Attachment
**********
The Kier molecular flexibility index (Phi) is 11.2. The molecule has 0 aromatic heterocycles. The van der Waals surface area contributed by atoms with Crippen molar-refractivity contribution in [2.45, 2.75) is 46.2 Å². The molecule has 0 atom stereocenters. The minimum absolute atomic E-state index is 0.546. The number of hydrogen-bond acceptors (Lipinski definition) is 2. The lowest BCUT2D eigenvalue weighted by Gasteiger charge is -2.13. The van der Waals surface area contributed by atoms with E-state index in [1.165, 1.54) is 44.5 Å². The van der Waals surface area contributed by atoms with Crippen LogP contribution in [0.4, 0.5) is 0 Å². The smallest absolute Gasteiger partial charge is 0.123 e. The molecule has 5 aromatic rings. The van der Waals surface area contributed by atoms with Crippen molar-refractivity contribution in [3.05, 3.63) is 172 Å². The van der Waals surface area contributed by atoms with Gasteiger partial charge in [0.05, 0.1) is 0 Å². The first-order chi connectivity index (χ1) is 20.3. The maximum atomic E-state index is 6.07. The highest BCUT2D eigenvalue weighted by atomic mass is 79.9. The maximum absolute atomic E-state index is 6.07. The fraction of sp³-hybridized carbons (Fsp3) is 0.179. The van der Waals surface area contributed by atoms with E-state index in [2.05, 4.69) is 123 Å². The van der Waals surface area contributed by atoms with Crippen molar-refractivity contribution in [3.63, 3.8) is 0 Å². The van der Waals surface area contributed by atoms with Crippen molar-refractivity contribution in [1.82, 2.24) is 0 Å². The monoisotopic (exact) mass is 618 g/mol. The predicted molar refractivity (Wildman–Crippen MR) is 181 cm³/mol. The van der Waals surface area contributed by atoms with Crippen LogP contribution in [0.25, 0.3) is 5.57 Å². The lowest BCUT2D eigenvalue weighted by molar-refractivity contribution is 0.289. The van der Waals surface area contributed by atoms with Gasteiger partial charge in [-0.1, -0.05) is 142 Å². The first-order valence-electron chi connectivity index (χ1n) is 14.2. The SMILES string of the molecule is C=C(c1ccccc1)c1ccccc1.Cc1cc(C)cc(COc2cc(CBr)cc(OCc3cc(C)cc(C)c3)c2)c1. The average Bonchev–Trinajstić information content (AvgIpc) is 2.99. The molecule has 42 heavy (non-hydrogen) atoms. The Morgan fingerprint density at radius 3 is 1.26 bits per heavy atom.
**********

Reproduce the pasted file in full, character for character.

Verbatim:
The Kier molecular flexibility index (Phi) is 11.2. The molecule has 0 aromatic heterocycles. The van der Waals surface area contributed by atoms with Crippen molar-refractivity contribution in [2.45, 2.75) is 46.2 Å². The molecule has 0 atom stereocenters. The minimum absolute atomic E-state index is 0.546. The number of hydrogen-bond acceptors (Lipinski definition) is 2. The lowest BCUT2D eigenvalue weighted by Gasteiger charge is -2.13. The van der Waals surface area contributed by atoms with E-state index in [1.165, 1.54) is 44.5 Å². The van der Waals surface area contributed by atoms with Crippen LogP contribution in [0.4, 0.5) is 0 Å². The smallest absolute Gasteiger partial charge is 0.123 e. The molecule has 5 aromatic rings. The van der Waals surface area contributed by atoms with Crippen molar-refractivity contribution in [3.05, 3.63) is 172 Å². The van der Waals surface area contributed by atoms with Gasteiger partial charge in [0.05, 0.1) is 0 Å². The first-order chi connectivity index (χ1) is 20.3. The maximum atomic E-state index is 6.07. The highest BCUT2D eigenvalue weighted by atomic mass is 79.9. The maximum absolute atomic E-state index is 6.07. The fraction of sp³-hybridized carbons (Fsp3) is 0.179. The van der Waals surface area contributed by atoms with E-state index in [2.05, 4.69) is 123 Å². The van der Waals surface area contributed by atoms with Crippen molar-refractivity contribution in [3.63, 3.8) is 0 Å². The van der Waals surface area contributed by atoms with Crippen molar-refractivity contribution in [1.82, 2.24) is 0 Å². The monoisotopic (exact) mass is 618 g/mol. The predicted molar refractivity (Wildman–Crippen MR) is 181 cm³/mol. The van der Waals surface area contributed by atoms with Crippen LogP contribution in [0.25, 0.3) is 5.57 Å². The lowest BCUT2D eigenvalue weighted by molar-refractivity contribution is 0.289. The van der Waals surface area contributed by atoms with Gasteiger partial charge in [-0.1, -0.05) is 142 Å². The first-order valence-electron chi connectivity index (χ1n) is 14.2. The SMILES string of the molecule is C=C(c1ccccc1)c1ccccc1.Cc1cc(C)cc(COc2cc(CBr)cc(OCc3cc(C)cc(C)c3)c2)c1. The average Bonchev–Trinajstić information content (AvgIpc) is 2.99. The molecule has 42 heavy (non-hydrogen) atoms. The Morgan fingerprint density at radius 3 is 1.26 bits per heavy atom.